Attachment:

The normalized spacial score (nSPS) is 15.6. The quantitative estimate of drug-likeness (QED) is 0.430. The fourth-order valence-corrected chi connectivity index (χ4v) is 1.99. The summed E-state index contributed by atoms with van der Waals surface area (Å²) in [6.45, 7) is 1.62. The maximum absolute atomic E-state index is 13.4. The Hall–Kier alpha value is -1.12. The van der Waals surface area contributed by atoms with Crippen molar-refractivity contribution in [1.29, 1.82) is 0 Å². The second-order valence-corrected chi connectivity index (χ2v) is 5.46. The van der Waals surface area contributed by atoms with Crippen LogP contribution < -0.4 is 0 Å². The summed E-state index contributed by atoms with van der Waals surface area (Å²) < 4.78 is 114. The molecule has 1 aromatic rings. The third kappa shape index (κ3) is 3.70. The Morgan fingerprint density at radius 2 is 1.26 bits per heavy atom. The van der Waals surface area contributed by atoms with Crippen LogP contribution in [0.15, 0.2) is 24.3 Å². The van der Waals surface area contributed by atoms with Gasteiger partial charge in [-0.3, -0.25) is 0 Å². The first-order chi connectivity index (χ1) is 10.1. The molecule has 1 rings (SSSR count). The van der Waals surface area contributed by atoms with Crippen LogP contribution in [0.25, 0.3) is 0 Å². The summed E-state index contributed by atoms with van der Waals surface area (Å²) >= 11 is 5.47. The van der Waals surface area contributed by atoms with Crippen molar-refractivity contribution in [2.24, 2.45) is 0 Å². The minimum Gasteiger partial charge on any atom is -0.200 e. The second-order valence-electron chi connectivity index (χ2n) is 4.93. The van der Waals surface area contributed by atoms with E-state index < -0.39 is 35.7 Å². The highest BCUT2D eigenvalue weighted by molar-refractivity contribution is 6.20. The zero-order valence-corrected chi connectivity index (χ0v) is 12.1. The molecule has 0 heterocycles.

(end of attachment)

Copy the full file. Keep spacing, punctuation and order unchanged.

The normalized spacial score (nSPS) is 15.6. The quantitative estimate of drug-likeness (QED) is 0.430. The fourth-order valence-corrected chi connectivity index (χ4v) is 1.99. The summed E-state index contributed by atoms with van der Waals surface area (Å²) in [6.45, 7) is 1.62. The maximum absolute atomic E-state index is 13.4. The Hall–Kier alpha value is -1.12. The van der Waals surface area contributed by atoms with Crippen molar-refractivity contribution in [1.29, 1.82) is 0 Å². The second-order valence-corrected chi connectivity index (χ2v) is 5.46. The van der Waals surface area contributed by atoms with Crippen LogP contribution < -0.4 is 0 Å². The summed E-state index contributed by atoms with van der Waals surface area (Å²) < 4.78 is 114. The molecule has 1 aromatic rings. The third kappa shape index (κ3) is 3.70. The Morgan fingerprint density at radius 2 is 1.26 bits per heavy atom. The van der Waals surface area contributed by atoms with Crippen LogP contribution in [0.15, 0.2) is 24.3 Å². The van der Waals surface area contributed by atoms with Gasteiger partial charge in [-0.3, -0.25) is 0 Å². The first-order chi connectivity index (χ1) is 10.1. The molecule has 1 rings (SSSR count). The van der Waals surface area contributed by atoms with Crippen LogP contribution in [0.25, 0.3) is 0 Å². The summed E-state index contributed by atoms with van der Waals surface area (Å²) >= 11 is 5.47. The van der Waals surface area contributed by atoms with Crippen molar-refractivity contribution in [2.24, 2.45) is 0 Å². The minimum Gasteiger partial charge on any atom is -0.200 e. The second-order valence-electron chi connectivity index (χ2n) is 4.93. The van der Waals surface area contributed by atoms with E-state index < -0.39 is 35.7 Å². The highest BCUT2D eigenvalue weighted by molar-refractivity contribution is 6.20. The zero-order valence-corrected chi connectivity index (χ0v) is 12.1. The molecule has 0 heterocycles.